But Microsoft has not abandoned it. On Tuesday, the company's LinkedIn unit announced the acquisition of Drawbridge, which specializes in a type of digital advertising called identity resolution that involves identifying people across different devices and data sets.
Microsoft has a mixed track record in advertising. Its once promising Bing search engine is tiny relative to market leader Google. In the most recent quarter, Microsoft had $1.91 billion in search ad revenue, up 7% from a year earlier, representing 6.3% of Microsoft's total sales.
The company also generates some ad revenue from online games and from LinkedIn, a business that accounts for 5.5% of total revenue. Microsoft bought LinkedIn for $27 billion in 2016.
LinkedIn shows several types of ads to its members, including native "sponsored content" ads that appear in the app's main feed, personalized "dynamic" ads and sponsored InMail messages. Those are all part of LinkedIn's media business, which the company told Axios in November should exceed $2 billion in revenue in Microsoft's current fiscal year.
The purchase of Drawbridge, which was small enough that it didn't require Microsoft to disclose the terms, is meant to help advertisers measure the return on investment for campaigns they launch on desktop and mobile devices, as well as to expand the reach of their campaigns, a LinkedIn spokesperson told CNBC on Tuesday. Mobile devices account for the majority of advertising engagements, but most of the conversions— ads that lead to purchases — happen on desktops.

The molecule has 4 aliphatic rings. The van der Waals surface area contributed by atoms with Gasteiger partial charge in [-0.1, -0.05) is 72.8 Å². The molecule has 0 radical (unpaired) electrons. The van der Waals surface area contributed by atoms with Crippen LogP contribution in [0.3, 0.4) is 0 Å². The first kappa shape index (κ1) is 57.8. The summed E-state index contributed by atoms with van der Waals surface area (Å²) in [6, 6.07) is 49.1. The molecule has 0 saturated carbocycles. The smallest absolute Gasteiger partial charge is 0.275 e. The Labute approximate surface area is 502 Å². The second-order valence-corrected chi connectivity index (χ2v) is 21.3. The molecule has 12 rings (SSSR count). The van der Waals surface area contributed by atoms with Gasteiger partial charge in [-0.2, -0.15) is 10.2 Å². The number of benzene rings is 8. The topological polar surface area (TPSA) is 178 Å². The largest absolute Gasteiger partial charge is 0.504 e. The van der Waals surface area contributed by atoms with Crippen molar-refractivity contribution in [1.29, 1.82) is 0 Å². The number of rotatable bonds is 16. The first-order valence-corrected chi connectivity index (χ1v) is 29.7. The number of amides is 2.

LinkedIn has work to do to give advertisers the types of tools they can get on more consumer-focused ad platforms, said Joe Stanhope, an analyst at Forrester.
"Because LinkedIn has probably focused on more B2B-oriented use cases and advertising needs, they're still playing catch-up with some of the really big traditional platforms, like a Facebook or a Snap or a Google," Stanhope said.
Last year, Microsoft made commercial LinkedIn revenue part of its closely watched Commercial Cloud metric, which includes the Azure public cloud, among other things. But LinkedIn's advertising offerings weren't included in the move. Revenue in that business, which LinkedIn calls Marketing Solutions, grew 46% in the most recent quarter, the spokesperson said.
With LinkedIn, Microsoft acquired a growing and fairly substantial advertising business. The company tried to make a big splash in online advertising in 2007, when it acquired aQuantive for $6 billion. That deal was a bust and resulted in a $6.2 billion write-down in 2012. In 2008, Microsoft tried to buy Yahoo in what would have been one of the biggest technology deals ever, but Yahoo fought the effort and Microsoft ultimately withdrew the proposal.
— CNBC's Megan Graham contributed to this report.